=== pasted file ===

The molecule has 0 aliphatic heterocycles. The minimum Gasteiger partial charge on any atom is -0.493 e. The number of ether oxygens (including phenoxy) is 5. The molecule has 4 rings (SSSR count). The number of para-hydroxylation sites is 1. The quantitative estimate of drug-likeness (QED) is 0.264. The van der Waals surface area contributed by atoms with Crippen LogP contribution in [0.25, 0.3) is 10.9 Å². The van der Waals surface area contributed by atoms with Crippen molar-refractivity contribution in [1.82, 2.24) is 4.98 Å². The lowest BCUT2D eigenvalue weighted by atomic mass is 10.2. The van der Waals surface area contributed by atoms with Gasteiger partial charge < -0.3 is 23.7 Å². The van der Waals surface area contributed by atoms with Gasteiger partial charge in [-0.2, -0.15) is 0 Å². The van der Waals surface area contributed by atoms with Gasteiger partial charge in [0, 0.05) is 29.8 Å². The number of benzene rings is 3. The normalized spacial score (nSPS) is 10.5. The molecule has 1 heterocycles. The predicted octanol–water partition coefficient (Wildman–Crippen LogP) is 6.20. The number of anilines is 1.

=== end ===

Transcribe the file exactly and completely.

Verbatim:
The molecule has 0 aliphatic heterocycles. The minimum Gasteiger partial charge on any atom is -0.493 e. The number of ether oxygens (including phenoxy) is 5. The molecule has 4 rings (SSSR count). The number of para-hydroxylation sites is 1. The quantitative estimate of drug-likeness (QED) is 0.264. The van der Waals surface area contributed by atoms with Crippen LogP contribution in [0.25, 0.3) is 10.9 Å². The van der Waals surface area contributed by atoms with Crippen molar-refractivity contribution in [1.82, 2.24) is 4.98 Å². The lowest BCUT2D eigenvalue weighted by atomic mass is 10.2. The van der Waals surface area contributed by atoms with Gasteiger partial charge < -0.3 is 23.7 Å². The van der Waals surface area contributed by atoms with Gasteiger partial charge in [-0.2, -0.15) is 0 Å². The van der Waals surface area contributed by atoms with Gasteiger partial charge in [0, 0.05) is 29.8 Å². The number of benzene rings is 3. The normalized spacial score (nSPS) is 10.5. The molecule has 1 heterocycles. The predicted octanol–water partition coefficient (Wildman–Crippen LogP) is 6.20. The number of anilines is 1.